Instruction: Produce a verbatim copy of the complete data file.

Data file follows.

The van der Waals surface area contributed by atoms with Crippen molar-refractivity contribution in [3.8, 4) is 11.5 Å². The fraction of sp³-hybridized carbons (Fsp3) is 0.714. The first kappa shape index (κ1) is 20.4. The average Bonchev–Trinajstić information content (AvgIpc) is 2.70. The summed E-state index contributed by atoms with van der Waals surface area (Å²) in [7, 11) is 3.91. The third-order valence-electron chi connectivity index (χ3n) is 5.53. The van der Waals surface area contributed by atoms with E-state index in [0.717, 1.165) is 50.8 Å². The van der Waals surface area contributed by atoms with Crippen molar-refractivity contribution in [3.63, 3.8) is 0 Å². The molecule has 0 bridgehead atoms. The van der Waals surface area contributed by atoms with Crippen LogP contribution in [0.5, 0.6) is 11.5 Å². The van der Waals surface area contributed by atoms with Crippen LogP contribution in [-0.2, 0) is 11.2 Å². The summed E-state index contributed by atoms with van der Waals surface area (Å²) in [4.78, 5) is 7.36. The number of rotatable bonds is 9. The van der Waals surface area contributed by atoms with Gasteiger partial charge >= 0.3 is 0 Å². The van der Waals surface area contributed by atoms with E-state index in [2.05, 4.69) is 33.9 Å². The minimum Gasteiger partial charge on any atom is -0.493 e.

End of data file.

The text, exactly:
The van der Waals surface area contributed by atoms with Crippen molar-refractivity contribution in [3.8, 4) is 11.5 Å². The fraction of sp³-hybridized carbons (Fsp3) is 0.714. The first kappa shape index (κ1) is 20.4. The average Bonchev–Trinajstić information content (AvgIpc) is 2.70. The summed E-state index contributed by atoms with van der Waals surface area (Å²) in [7, 11) is 3.91. The third-order valence-electron chi connectivity index (χ3n) is 5.53. The van der Waals surface area contributed by atoms with E-state index in [0.717, 1.165) is 50.8 Å². The van der Waals surface area contributed by atoms with Crippen molar-refractivity contribution in [3.63, 3.8) is 0 Å². The molecule has 0 bridgehead atoms. The van der Waals surface area contributed by atoms with Crippen LogP contribution in [0.5, 0.6) is 11.5 Å². The van der Waals surface area contributed by atoms with Crippen LogP contribution in [-0.2, 0) is 11.2 Å². The summed E-state index contributed by atoms with van der Waals surface area (Å²) in [4.78, 5) is 7.36. The number of rotatable bonds is 9. The van der Waals surface area contributed by atoms with Gasteiger partial charge >= 0.3 is 0 Å². The van der Waals surface area contributed by atoms with E-state index in [2.05, 4.69) is 33.9 Å². The minimum Gasteiger partial charge on any atom is -0.493 e.